- Page 1Kodak ESP 9250
- Page 2 Performance and Verdict
- Page 3 Feature Table
- Page 4 Print Speeds and Running Costs
- Review Price: £192.90
Kodak now has a wide range of inkjet all-in-ones and the ESP 9250 is the top model, so has all the bells and whistles. It would be just as suitable in a small office as it would in the home and includes business features like fax and Automatic Document Feeder (ADF), as well as photo card slots and a separate photo paper tray.
Laid out in a textured black livery with gloss black highlights and a dark silver front and control panel, the machine still has a comparatively small footprint and is solidly built. At the top is a 30-sheet ADF, which feeds out to the top cover of the flatbed scanner.
The front tray can take up to 100 sheets of plain paper and has an integral, powered photo tray fitted above it. Therefore, media can be loaded at the same time and the machine will take in the photo sheets on demand. Pages feed out to an extending support, which increases the overall depth of the machine quite a bit.
The control panel is well laid out, with a numeric pad for fax numbers and passcode entry, as well as buttons to start and stop scan and copy jobs and a robust, metal-faced ring of menu navigation controls. These work with the 61mm colour LCD to control the machine’s functions and display image thumbnails.
At the bottom, right-hand corner of the front panel are twin sockets for Compact Flash, SD, Memory Stick and xD memory cards, as well as a PictBridge and USB memory drive socket. At the back are sockets for USB and Ethernet connections, though most people will probably use the printer’s wireless link.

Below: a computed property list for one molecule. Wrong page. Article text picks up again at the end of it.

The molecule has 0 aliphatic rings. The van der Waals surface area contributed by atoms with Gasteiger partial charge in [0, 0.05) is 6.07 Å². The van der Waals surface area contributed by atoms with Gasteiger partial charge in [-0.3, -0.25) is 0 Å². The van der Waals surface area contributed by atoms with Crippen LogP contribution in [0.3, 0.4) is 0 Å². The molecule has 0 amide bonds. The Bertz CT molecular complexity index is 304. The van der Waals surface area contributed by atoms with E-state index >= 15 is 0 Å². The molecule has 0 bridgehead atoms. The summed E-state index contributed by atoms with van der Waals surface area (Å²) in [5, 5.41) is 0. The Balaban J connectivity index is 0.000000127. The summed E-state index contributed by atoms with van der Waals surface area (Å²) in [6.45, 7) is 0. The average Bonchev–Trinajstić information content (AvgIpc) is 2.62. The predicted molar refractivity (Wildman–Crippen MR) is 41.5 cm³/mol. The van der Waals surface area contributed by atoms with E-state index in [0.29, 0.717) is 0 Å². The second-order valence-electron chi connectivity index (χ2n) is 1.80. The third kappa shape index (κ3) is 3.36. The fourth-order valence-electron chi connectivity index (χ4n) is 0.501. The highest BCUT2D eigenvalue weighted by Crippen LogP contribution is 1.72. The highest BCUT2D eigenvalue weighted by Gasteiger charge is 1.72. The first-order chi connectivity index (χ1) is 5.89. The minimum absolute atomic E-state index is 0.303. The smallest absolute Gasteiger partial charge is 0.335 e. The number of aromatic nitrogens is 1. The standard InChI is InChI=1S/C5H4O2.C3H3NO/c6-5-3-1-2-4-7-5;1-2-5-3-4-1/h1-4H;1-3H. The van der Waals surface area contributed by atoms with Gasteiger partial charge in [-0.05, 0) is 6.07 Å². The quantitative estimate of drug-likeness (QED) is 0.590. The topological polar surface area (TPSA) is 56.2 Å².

Setting up the ESP 9250 isn’t a good experience. Though the setup applet does its job well, you don’t expect a brand new printer to require a download of both drivers and firmware before it’s ready to use. This one does – 40 min delay on a slow broadband connection.
Wireless setup is straightforward, with an on-screen keyboard to enter any WPA passcode. The machine has support for both Windows and OS X, though there’s nothing detailed for Linux customers. Kodak’s AiO Home Centre is a reasonably comprehensive software applet for basic scanning and photo housekeeping.
All Kodak’s all-in-one machines use the same print engine and this takes a black cartridge and a five-ink colour cartridge, which includes a photo black and a transparent coating for improved photo prints. Both clip quickly and easily into the semi-permanent print head.